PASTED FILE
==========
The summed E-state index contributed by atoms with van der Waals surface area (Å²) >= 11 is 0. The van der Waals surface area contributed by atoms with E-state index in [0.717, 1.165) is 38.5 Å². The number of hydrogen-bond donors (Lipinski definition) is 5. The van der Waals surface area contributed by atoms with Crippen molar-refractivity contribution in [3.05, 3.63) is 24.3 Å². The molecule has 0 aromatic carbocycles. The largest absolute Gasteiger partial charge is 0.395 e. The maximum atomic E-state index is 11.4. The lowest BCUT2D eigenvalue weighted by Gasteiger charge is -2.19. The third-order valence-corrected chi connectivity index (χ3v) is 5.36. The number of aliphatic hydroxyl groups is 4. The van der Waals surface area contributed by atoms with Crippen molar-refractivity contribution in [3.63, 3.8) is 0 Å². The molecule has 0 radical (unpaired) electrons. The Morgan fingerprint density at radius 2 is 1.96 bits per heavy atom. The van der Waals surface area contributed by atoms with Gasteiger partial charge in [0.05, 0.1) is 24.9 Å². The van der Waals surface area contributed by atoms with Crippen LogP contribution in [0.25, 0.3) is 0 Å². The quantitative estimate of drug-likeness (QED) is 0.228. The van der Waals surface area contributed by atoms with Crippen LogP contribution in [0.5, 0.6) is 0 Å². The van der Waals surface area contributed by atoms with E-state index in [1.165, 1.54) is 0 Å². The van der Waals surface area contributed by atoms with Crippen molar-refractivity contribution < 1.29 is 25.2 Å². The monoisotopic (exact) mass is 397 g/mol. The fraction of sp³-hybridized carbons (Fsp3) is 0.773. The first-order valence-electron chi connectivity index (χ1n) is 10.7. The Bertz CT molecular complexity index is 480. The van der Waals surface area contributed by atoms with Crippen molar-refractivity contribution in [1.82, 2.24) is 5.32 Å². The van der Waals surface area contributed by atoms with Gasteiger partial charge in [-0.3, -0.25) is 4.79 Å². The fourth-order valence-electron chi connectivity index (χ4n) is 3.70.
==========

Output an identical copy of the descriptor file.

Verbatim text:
The summed E-state index contributed by atoms with van der Waals surface area (Å²) >= 11 is 0. The van der Waals surface area contributed by atoms with E-state index in [0.717, 1.165) is 38.5 Å². The number of hydrogen-bond donors (Lipinski definition) is 5. The van der Waals surface area contributed by atoms with Crippen molar-refractivity contribution in [3.05, 3.63) is 24.3 Å². The molecule has 0 aromatic carbocycles. The largest absolute Gasteiger partial charge is 0.395 e. The maximum atomic E-state index is 11.4. The lowest BCUT2D eigenvalue weighted by Gasteiger charge is -2.19. The third-order valence-corrected chi connectivity index (χ3v) is 5.36. The number of aliphatic hydroxyl groups is 4. The van der Waals surface area contributed by atoms with Crippen molar-refractivity contribution in [3.63, 3.8) is 0 Å². The molecule has 0 radical (unpaired) electrons. The Morgan fingerprint density at radius 2 is 1.96 bits per heavy atom. The van der Waals surface area contributed by atoms with Gasteiger partial charge in [0.05, 0.1) is 24.9 Å². The van der Waals surface area contributed by atoms with Crippen LogP contribution in [0.25, 0.3) is 0 Å². The quantitative estimate of drug-likeness (QED) is 0.228. The van der Waals surface area contributed by atoms with Crippen LogP contribution in [0.5, 0.6) is 0 Å². The van der Waals surface area contributed by atoms with E-state index in [1.165, 1.54) is 0 Å². The van der Waals surface area contributed by atoms with Crippen molar-refractivity contribution < 1.29 is 25.2 Å². The monoisotopic (exact) mass is 397 g/mol. The fraction of sp³-hybridized carbons (Fsp3) is 0.773. The first-order valence-electron chi connectivity index (χ1n) is 10.7. The Bertz CT molecular complexity index is 480. The van der Waals surface area contributed by atoms with Crippen molar-refractivity contribution in [1.82, 2.24) is 5.32 Å². The van der Waals surface area contributed by atoms with Gasteiger partial charge in [-0.3, -0.25) is 4.79 Å². The fourth-order valence-electron chi connectivity index (χ4n) is 3.70.